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Language: Spanish | Currency: Euros (€) | Local time: UTC+01:00 | Avg. Flight time: 2.5 hrs
Make like a Palma local and start the day with a strong coffee and a sweet pastry from the nearest bakery. Don’t go too crazy on the croissants, though, because the next stop is one of the city’s best food markets and you won’t want to leave without sampling what’s on offer.
You could spend an entire morning at Mercat de l'Olivar (Plaça de l'Olivar 4), grazing on tapas and oysters from the deli stalls. The market is a savvy way to save some cash to make your Palma city break a cheap one, as you can stock up on cheese, olives, fruit and hunks of Serrano ham for a low-cost lunchtime picnic.
Head south from the market along the shopping streets around Plaça Major and on Plaça de Cort, admiring the grand façades of the modernist buildings as you go. Then take a stroll down the pretty Passeig del Born. Once home to some of the wealthiest families in the city, this boulevard has been considered the city’s main promenade for centuries.
The tree-lined avenue’s enormous mansions have recently been returned to their former glory and are now occupied by a mix of pavement cafes, high street shops and chic upmarket boutiques.
Savvy travellers know that for the cheapest city breaks in Palma it’s best to skip the fancy restaurants and opt for tapas instead.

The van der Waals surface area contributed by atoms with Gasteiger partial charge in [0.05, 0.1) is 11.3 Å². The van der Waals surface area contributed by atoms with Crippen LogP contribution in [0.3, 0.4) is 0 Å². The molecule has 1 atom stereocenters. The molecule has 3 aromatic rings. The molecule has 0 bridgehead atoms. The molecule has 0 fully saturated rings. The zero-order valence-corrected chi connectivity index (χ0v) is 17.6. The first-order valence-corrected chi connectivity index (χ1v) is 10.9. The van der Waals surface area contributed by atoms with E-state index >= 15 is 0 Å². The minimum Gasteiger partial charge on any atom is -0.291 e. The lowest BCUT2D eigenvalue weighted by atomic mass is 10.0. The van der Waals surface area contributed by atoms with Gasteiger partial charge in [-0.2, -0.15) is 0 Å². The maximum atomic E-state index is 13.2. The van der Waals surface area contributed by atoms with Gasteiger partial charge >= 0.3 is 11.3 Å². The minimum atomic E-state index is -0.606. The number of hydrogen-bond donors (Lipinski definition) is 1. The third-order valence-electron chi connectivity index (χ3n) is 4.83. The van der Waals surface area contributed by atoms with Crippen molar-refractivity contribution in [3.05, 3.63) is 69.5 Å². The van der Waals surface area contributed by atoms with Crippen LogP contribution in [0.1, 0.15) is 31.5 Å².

Spend the evening tackling the well-trodden tapas bar crawl of the Sa Gerreria neighbourhood and sample the small plates as you go.
For a classic Majorcan breakfast, grab a treat from the oldest pastry shop in Palma, Ca’n Joan de Saigo (Carrer Can Sanç 10), before spending a few hours admiring the impressive collection of artworks housed in Palma’s modern art museum Es Baluard (Plaça Porta de Santa Catalina 10).
The three floors of paintings, sculpture and ceramics showcase the best of Spain’s contemporary artists, alongside priceless works by Cézanne, Picasso and Gauguin. What’s more, the gallery is a work of art in itself; it was carved into a former military fortress in 2004, fusing modern architecture with Palma’s medieval walls.
After feasting on classic Mediterranean food at Es Baluard’s in-house restaurant, head for Palma’s top attraction.
The historic cathedral, and dedicate a whole afternoon to exploring the city’s landmark building, commonly known as La Seu.
Time your exit from the cathedral for twilight, when you can head to the Parc de la Mar with your camera and capture the grand building at its illuminated best.
It’s a short walk from here to dinner at Las Olas Bistro (Carrer de Can Fortuny 5), a popular eatery that serves Mediterranean-Asian fusion cuisine.